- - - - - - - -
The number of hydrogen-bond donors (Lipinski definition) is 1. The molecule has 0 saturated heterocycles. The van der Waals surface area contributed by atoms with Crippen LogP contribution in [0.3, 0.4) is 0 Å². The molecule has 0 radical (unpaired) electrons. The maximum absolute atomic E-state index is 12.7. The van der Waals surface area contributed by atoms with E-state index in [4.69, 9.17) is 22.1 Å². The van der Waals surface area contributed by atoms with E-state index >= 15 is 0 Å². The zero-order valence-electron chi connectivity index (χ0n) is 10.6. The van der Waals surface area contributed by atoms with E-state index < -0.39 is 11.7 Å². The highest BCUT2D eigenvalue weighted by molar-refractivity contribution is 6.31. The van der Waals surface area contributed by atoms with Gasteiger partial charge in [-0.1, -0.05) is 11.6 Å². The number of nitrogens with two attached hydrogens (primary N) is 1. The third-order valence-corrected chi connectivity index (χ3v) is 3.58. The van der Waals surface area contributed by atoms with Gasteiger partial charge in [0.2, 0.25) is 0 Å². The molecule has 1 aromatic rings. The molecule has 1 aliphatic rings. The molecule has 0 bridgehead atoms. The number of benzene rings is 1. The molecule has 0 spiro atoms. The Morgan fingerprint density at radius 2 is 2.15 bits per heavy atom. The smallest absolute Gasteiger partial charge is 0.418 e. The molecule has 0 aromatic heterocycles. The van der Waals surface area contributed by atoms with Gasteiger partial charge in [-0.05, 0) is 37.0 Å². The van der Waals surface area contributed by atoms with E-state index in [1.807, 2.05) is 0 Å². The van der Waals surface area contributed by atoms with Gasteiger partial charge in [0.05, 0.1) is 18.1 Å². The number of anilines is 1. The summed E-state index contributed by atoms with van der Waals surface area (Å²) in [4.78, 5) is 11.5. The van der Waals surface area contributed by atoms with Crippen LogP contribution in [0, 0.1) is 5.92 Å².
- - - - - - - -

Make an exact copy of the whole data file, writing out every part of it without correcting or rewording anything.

The number of hydrogen-bond donors (Lipinski definition) is 1. The molecule has 0 saturated heterocycles. The van der Waals surface area contributed by atoms with Crippen LogP contribution in [0.3, 0.4) is 0 Å². The molecule has 0 radical (unpaired) electrons. The maximum absolute atomic E-state index is 12.7. The van der Waals surface area contributed by atoms with E-state index in [4.69, 9.17) is 22.1 Å². The van der Waals surface area contributed by atoms with E-state index >= 15 is 0 Å². The zero-order valence-electron chi connectivity index (χ0n) is 10.6. The van der Waals surface area contributed by atoms with E-state index < -0.39 is 11.7 Å². The highest BCUT2D eigenvalue weighted by molar-refractivity contribution is 6.31. The van der Waals surface area contributed by atoms with Gasteiger partial charge in [-0.1, -0.05) is 11.6 Å². The number of nitrogens with two attached hydrogens (primary N) is 1. The third-order valence-corrected chi connectivity index (χ3v) is 3.58. The van der Waals surface area contributed by atoms with Gasteiger partial charge in [0.2, 0.25) is 0 Å². The molecule has 1 aromatic rings. The molecule has 1 aliphatic rings. The molecule has 0 bridgehead atoms. The number of benzene rings is 1. The molecule has 0 spiro atoms. The Morgan fingerprint density at radius 2 is 2.15 bits per heavy atom. The smallest absolute Gasteiger partial charge is 0.418 e. The molecule has 0 aromatic heterocycles. The van der Waals surface area contributed by atoms with Gasteiger partial charge in [-0.05, 0) is 37.0 Å². The van der Waals surface area contributed by atoms with E-state index in [1.807, 2.05) is 0 Å². The van der Waals surface area contributed by atoms with Gasteiger partial charge in [0.05, 0.1) is 18.1 Å². The number of anilines is 1. The summed E-state index contributed by atoms with van der Waals surface area (Å²) in [4.78, 5) is 11.5. The van der Waals surface area contributed by atoms with Crippen LogP contribution in [0, 0.1) is 5.92 Å².